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Investors add most gold to funds in 5 months amid Greek impasse

[LONDON] Investors bought the most gold through physically-backed funds in almost five months as Greece and its creditors headed for last-ditch talks. Bullion prices were little change and palladium was near a two-year low.

Gold exchange-traded product holdings rose 6.9 metric tons, the most since Feb 2, to 1,598.7 tons, data compiled by Bloomberg as of Thursday show. Assets rose in seven of the past eight days, rebounding from the lowest level since 2009.

Euro-area leaders are convening in Brussels for a second day of talks Friday and German Chancellor Angela Merkel said a weekend meeting of finance ministers will be decisive for Greece, which faces a debt repayment next week. A separate European Union official said that without a deal by then, ministers would have to map out ways to manage the potential consequences of a Greek default.

Gold is being supported by "continued worries related to Greece and investors returning to ETFs," Ole Hansen, head of commodity strategy at Copenhagen-based Saxo Bank A/S, said in an e-mail.

"The Greek negotiations will go to the wire and optimism about a deal seems to be fading." Bullion for immediate delivery was little changed at US$1,173.66 an ounce by 10:48 am in London, according to Bloomberg generic pricing. Prices fell the previous five days in the longest slump since March and are down 2.2 per cent this week. Futures for August delivery added 0.1 per cent to US$1,172.80 on the Comex in New York.

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On the Shanghai Gold Exchange, volume for benchmark spot contract was the highest on record, according to data on Bloomberg going back to 2002. Comex volume was about the 100-day average for the time of day.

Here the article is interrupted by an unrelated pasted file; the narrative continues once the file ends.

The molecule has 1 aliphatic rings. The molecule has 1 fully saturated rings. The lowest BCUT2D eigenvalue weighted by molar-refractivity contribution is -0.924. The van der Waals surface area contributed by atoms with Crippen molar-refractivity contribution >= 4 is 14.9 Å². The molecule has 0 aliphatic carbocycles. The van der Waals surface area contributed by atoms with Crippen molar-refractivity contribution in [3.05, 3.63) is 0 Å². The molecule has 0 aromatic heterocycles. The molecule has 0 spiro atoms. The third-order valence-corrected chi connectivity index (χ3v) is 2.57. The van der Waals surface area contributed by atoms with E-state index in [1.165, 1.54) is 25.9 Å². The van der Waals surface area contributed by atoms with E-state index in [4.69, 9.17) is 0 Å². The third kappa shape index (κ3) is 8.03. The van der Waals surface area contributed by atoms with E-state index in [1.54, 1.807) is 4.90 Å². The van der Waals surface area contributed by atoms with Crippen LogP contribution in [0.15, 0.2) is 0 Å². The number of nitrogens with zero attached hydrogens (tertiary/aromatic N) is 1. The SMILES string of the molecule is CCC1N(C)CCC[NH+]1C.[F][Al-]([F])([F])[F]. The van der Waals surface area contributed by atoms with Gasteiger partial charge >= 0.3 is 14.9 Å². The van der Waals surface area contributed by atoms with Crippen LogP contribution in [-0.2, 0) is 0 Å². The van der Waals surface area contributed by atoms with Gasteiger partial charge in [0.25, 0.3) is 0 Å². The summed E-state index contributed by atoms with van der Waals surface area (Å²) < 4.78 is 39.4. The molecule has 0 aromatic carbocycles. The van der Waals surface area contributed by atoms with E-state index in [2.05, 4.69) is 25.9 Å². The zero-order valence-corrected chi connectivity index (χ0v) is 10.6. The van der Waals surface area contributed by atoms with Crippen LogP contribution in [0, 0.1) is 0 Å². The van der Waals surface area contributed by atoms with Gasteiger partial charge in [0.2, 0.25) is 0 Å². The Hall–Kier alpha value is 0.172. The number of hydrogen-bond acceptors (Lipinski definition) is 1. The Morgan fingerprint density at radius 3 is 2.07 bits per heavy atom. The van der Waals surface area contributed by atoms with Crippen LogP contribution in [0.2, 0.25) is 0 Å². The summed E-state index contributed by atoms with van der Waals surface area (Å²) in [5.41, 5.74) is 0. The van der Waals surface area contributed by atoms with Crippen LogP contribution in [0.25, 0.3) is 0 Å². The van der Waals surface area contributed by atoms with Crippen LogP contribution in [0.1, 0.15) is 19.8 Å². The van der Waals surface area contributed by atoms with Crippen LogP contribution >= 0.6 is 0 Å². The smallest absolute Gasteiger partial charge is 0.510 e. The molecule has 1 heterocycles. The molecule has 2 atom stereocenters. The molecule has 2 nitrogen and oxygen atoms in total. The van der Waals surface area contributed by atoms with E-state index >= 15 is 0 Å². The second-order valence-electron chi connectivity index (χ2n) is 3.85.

Earlier Friday, gold prices had traded at the lowest in almost three weeks. The metal is down 0.7 per cent this year on expectations that the Federal Reserve will raise interest rates for the first time since 2006. Higher borrowing costs curb gold's allure because the metal doesn't pay interest or give returns like other assets such as bonds and equities.

Silver for immediate delivery was little changed at US$15.8575 an ounce, after earlier falling to the lowest since March. Platinum declined 0.4 per cent to US$1,080.69 an ounce and is set for a sixth weekly loss, the longest run since 2013.

Palladium lost 0.2 per cent to US$678.65 an ounce, after dropping to US$672.38 on Thursday, the lowest in almost two years. The metal, which entered a bear market this month, is headed for a seventh week of losses in the longest streak since 2008.


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